Effects of eccentric exercise in patients with subacromial impingement syndrome: a systematic review and meta-analysis

Review written by Dr Rachel Chester info

Key Points

  1. During a course of treatment, compared to other exercises, eccentric exercises provide a very small, short term, reduction in pain and no change in function.
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BACKGROUND & OBJECTIVE

Systematic reviews of exercise interventions for subacromial impingement syndrome or rotator cuff related shoulder pain (1) indicate that exercise is effective in reducing pain and increasing function (2,3). However, the most effective form of exercise is unknown (2,3). Eccentric exercises, performed when muscles actively lengthen, are commonly used for tendon related pain in other regions, albeit with varying effectiveness (4,5). The authors of this study conducted a systematic review to investigate the effectiveness of eccentric exercise compared with other exercises or interventions on reducing pain and increasing function for people with a clinical diagnosis of “subacromial impingement syndrome”.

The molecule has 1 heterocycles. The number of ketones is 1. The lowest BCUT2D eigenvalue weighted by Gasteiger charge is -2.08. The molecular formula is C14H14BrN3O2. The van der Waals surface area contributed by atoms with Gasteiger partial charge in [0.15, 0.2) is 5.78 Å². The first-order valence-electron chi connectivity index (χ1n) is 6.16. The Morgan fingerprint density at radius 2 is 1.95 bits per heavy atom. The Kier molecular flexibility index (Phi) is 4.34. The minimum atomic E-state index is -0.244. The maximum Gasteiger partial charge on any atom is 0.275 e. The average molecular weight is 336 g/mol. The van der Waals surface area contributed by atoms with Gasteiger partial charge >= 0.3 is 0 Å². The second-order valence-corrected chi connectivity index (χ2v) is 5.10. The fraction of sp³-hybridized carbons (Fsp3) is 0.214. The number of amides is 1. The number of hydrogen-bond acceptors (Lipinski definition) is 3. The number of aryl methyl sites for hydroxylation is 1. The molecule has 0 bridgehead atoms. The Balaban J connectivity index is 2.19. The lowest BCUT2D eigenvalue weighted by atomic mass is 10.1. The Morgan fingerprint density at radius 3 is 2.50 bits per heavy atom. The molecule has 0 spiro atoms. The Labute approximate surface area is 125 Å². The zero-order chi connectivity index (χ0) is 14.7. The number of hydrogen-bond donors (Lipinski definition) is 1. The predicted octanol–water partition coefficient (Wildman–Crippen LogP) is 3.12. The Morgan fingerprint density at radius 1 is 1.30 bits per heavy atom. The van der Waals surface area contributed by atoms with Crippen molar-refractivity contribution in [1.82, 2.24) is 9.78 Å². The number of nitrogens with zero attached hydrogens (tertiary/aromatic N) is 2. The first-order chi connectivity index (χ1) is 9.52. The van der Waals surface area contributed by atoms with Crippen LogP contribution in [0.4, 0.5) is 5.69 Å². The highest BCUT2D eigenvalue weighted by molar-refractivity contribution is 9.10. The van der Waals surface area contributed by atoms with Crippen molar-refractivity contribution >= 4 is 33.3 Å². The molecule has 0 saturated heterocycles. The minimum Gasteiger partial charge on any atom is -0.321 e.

Exercise is effective in reducing pain and increasing function for subacromial impingement syndrome or rotator cuff related shoulder pain. However, the most effective form of exercise is unknown.
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If prescribing eccentric exercises, monitor pain reduction closely, progressing loading and integrating goal-specific or functional exercises once progress plateaus.

METHODS

The authors searched 3 databases for randomised controlled trials. Eligibility criteria:

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